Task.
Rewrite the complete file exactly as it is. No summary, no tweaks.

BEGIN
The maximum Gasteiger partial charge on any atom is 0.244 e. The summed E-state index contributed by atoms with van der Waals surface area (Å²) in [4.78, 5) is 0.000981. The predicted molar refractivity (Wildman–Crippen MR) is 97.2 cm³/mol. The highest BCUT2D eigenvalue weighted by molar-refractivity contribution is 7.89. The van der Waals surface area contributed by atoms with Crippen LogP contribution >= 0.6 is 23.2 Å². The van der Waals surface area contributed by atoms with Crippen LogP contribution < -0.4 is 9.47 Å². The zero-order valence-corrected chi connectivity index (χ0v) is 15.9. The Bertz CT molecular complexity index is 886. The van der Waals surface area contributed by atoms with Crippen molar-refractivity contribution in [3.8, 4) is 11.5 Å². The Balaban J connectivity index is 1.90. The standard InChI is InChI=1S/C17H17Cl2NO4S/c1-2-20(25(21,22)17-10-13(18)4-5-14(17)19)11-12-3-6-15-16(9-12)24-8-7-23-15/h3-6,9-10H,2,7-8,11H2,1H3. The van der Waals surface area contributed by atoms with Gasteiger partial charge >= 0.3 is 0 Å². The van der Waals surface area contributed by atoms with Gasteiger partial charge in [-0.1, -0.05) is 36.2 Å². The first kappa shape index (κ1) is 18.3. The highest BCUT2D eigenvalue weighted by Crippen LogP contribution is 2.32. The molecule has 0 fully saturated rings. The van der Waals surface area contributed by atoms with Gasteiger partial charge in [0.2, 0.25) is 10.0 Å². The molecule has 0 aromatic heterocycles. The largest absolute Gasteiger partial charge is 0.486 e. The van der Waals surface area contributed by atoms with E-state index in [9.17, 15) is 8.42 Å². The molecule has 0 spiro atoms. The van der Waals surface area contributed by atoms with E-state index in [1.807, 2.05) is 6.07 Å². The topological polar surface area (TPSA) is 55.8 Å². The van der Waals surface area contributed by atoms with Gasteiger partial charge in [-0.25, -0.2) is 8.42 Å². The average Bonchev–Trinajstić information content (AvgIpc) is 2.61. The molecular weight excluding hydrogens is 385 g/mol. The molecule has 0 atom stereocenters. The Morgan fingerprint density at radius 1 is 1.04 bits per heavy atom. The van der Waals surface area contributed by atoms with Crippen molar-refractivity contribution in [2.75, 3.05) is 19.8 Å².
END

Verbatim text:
The maximum Gasteiger partial charge on any atom is 0.244 e. The summed E-state index contributed by atoms with van der Waals surface area (Å²) in [4.78, 5) is 0.000981. The predicted molar refractivity (Wildman–Crippen MR) is 97.2 cm³/mol. The highest BCUT2D eigenvalue weighted by molar-refractivity contribution is 7.89. The van der Waals surface area contributed by atoms with Crippen LogP contribution >= 0.6 is 23.2 Å². The van der Waals surface area contributed by atoms with Crippen LogP contribution < -0.4 is 9.47 Å². The zero-order valence-corrected chi connectivity index (χ0v) is 15.9. The Bertz CT molecular complexity index is 886. The van der Waals surface area contributed by atoms with Crippen molar-refractivity contribution in [3.8, 4) is 11.5 Å². The Balaban J connectivity index is 1.90. The standard InChI is InChI=1S/C17H17Cl2NO4S/c1-2-20(25(21,22)17-10-13(18)4-5-14(17)19)11-12-3-6-15-16(9-12)24-8-7-23-15/h3-6,9-10H,2,7-8,11H2,1H3. The van der Waals surface area contributed by atoms with Gasteiger partial charge >= 0.3 is 0 Å². The van der Waals surface area contributed by atoms with Gasteiger partial charge in [-0.1, -0.05) is 36.2 Å². The first kappa shape index (κ1) is 18.3. The highest BCUT2D eigenvalue weighted by Crippen LogP contribution is 2.32. The molecule has 0 fully saturated rings. The van der Waals surface area contributed by atoms with Gasteiger partial charge in [0.2, 0.25) is 10.0 Å². The molecule has 0 aromatic heterocycles. The largest absolute Gasteiger partial charge is 0.486 e. The van der Waals surface area contributed by atoms with E-state index in [9.17, 15) is 8.42 Å². The molecule has 0 spiro atoms. The van der Waals surface area contributed by atoms with E-state index in [1.807, 2.05) is 6.07 Å². The topological polar surface area (TPSA) is 55.8 Å². The van der Waals surface area contributed by atoms with Gasteiger partial charge in [-0.25, -0.2) is 8.42 Å². The average Bonchev–Trinajstić information content (AvgIpc) is 2.61. The molecular weight excluding hydrogens is 385 g/mol. The molecule has 0 atom stereocenters. The Morgan fingerprint density at radius 1 is 1.04 bits per heavy atom. The van der Waals surface area contributed by atoms with Crippen molar-refractivity contribution in [2.75, 3.05) is 19.8 Å².